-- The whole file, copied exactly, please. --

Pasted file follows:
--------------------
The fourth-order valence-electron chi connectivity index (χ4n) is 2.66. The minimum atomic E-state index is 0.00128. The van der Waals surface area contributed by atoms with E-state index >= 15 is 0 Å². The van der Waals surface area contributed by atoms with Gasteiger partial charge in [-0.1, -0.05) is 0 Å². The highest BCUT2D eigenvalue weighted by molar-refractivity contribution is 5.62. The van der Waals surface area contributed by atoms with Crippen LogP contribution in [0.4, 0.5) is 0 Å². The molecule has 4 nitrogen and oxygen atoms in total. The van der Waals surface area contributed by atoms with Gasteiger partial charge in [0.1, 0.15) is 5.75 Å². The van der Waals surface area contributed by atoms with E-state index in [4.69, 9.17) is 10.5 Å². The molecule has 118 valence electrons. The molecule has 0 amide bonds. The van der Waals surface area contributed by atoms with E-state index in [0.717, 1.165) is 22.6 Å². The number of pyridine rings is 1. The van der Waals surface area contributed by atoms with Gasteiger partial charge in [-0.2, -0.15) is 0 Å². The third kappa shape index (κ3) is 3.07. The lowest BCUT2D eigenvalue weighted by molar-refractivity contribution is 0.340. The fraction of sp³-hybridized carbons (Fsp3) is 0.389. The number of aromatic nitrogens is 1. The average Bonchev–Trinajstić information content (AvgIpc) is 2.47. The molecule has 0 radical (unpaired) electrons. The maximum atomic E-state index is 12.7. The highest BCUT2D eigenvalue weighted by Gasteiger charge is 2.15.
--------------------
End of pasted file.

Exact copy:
The fourth-order valence-electron chi connectivity index (χ4n) is 2.66. The minimum atomic E-state index is 0.00128. The van der Waals surface area contributed by atoms with E-state index >= 15 is 0 Å². The van der Waals surface area contributed by atoms with Gasteiger partial charge in [-0.1, -0.05) is 0 Å². The highest BCUT2D eigenvalue weighted by molar-refractivity contribution is 5.62. The van der Waals surface area contributed by atoms with Crippen LogP contribution in [0.4, 0.5) is 0 Å². The molecule has 4 nitrogen and oxygen atoms in total. The van der Waals surface area contributed by atoms with Gasteiger partial charge in [0.1, 0.15) is 5.75 Å². The van der Waals surface area contributed by atoms with E-state index in [4.69, 9.17) is 10.5 Å². The molecule has 118 valence electrons. The molecule has 0 amide bonds. The van der Waals surface area contributed by atoms with E-state index in [0.717, 1.165) is 22.6 Å². The number of pyridine rings is 1. The van der Waals surface area contributed by atoms with Gasteiger partial charge in [-0.2, -0.15) is 0 Å². The third kappa shape index (κ3) is 3.07. The lowest BCUT2D eigenvalue weighted by molar-refractivity contribution is 0.340. The fraction of sp³-hybridized carbons (Fsp3) is 0.389. The number of aromatic nitrogens is 1. The average Bonchev–Trinajstić information content (AvgIpc) is 2.47. The molecule has 0 radical (unpaired) electrons. The maximum atomic E-state index is 12.7. The highest BCUT2D eigenvalue weighted by Gasteiger charge is 2.15.